Trump administration loses bid to put off fuel economy penalties

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On April 23, 2018, the Second Circuit Court of Appeals vacated the Trump administration’s indefinite delay of higher penalties for automakers that don’t meet certain fuel efficiency standards. 

A three-judge panel in a one-page order granted a bid by attorneys general from New York, California, Maryland, Pennsylvania and Vermont, as well as the Natural Resources Defense Council, Sierra Club and Center for Biological Diversity, to set aside a National Highway Traffic Safety Administration rule from July. The July rule would have indefinitely delayed an earlier rule that increased the civil penalties for exceeding Corporate Average Fuel Economy standards from $5.50 to $14 per tenth of a mile per gallon to account for inflation.


The decision comes just weeks after the agency proposed to hold the CAFE penalties steady at $5.50 per tenth of a mile per gallon. In 2015, Congress told agencies to update civil penalties for inflation, leading to the NHTSA issuing a December 2016 final rule imposing an increase. The Alliance of Automobile Manufacturers and the Association of Global Automakers jointly petitioned the NHTSA to reconsider, saying the agency used the wrong base year to calculate the inflation adjustment and raising concerns about applying the new penalties retroactively.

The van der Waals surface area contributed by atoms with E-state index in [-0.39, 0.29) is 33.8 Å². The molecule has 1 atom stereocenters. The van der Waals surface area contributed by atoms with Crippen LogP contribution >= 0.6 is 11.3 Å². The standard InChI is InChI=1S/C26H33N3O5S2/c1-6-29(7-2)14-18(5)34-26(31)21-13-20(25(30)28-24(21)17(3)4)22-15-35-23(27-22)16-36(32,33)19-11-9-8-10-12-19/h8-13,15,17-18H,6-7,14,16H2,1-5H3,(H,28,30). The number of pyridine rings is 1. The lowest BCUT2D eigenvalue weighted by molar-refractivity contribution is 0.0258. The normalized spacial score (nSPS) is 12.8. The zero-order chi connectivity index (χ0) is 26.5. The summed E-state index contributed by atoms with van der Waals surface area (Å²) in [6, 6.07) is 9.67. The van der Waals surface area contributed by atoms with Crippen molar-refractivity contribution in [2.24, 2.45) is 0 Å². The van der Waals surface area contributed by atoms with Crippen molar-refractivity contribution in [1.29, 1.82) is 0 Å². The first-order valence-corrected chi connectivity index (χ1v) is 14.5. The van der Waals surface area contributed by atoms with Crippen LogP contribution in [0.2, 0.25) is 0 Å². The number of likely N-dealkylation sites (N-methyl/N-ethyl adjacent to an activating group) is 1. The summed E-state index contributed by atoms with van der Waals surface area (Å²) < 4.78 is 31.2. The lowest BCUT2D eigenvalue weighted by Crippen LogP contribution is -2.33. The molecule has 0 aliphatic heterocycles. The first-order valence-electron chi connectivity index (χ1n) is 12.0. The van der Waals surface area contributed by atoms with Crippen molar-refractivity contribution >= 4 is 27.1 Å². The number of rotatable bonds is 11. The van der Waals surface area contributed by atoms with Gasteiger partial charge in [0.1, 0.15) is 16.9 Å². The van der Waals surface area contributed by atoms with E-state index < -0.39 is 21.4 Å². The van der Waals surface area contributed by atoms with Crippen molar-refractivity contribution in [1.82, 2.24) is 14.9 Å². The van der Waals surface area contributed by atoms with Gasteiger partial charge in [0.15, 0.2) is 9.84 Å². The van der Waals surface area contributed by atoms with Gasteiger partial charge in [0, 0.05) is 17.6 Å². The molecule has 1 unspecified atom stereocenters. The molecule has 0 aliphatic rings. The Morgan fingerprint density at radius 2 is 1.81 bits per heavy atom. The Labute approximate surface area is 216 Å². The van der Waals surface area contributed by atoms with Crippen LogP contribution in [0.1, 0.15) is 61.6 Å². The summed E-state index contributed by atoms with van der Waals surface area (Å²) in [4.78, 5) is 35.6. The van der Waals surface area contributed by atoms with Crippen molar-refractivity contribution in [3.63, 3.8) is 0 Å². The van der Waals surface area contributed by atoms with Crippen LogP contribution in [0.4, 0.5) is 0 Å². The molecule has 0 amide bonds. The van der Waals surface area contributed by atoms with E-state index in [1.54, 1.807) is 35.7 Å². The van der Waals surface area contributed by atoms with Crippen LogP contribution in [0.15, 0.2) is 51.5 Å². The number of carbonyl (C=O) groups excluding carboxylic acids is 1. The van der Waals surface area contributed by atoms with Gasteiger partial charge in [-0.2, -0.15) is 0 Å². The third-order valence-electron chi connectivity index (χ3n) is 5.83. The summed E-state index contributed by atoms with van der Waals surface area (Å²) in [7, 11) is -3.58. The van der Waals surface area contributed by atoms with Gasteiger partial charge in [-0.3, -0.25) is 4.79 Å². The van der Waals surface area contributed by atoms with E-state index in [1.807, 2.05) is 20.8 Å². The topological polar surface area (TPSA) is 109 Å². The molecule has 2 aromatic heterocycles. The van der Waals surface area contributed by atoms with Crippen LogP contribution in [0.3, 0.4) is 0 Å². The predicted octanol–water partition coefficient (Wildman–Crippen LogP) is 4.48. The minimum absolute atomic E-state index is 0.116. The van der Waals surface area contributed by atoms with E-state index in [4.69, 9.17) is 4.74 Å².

Before the rule was finalized, the NHTSA addressed the latter issue by delaying application of the increase until the 2019 model year. Then in July, the NHTSA announced the indefinite delay of the increase. At the time, the agency said it opted to hold off because it hadn’t adequately considered “all of the relevant issues.” That prompted lawsuits in September from the state attorneys general and environmental groups who claimed the NHTSA had violated the Administrative Procedure Act because it skipped a notice-and-comment period on the delay.


At oral arguments on April 12, the government argued the delay was justified because the changes were insignificant, and any alleged harms depended on the future decisions of automakers. The government also urged the appeals court to delay its ruling until the 2019 model year of cars was rolled out, but U.S. Circuit Judge Rosemary Pooler threw cold water on that request.


“We don’t have to do what NHTSA did, which is essentially delay everything,” Judge Pooler said.


The Second Circuit joins several other federal courts that have struck down attempts by the Trump administration to delay implementation of energy and environmental rules finalized by the Obama administration, from provisions in U.S. Environmental Protection Agency methane rules for new oil and gas infrastructure and compliance with EPA formaldehyde emissions standards to a U.S. Bureau of Land Management venting and flaring rule for gas wells on public and tribal lands.


Last month, the NHTSA issued a notice of proposed rulemaking that would keep the CAFE civil penalty at $5.50 per tenth of a mile per gallon, claiming the penalty isn’t a “civil monetary penalty” as defined by a 2015 law directing federal agencies to update civil penalties to reflect inflation and therefore isn’t covered by it.


Judges Rosemary Pooler, Ralph Winter and Barrington Parker sat on the panel for the Second Circuit.


The cases are Natural Resources Defense Council et al. v. National Highway Traffic Safety Administration et al., case number 17-2780, and State of New York v. National Highway Traffic Safety Administration et al., case number 17-2806, in the U.S. Court of Appeals for the Second Circuit.

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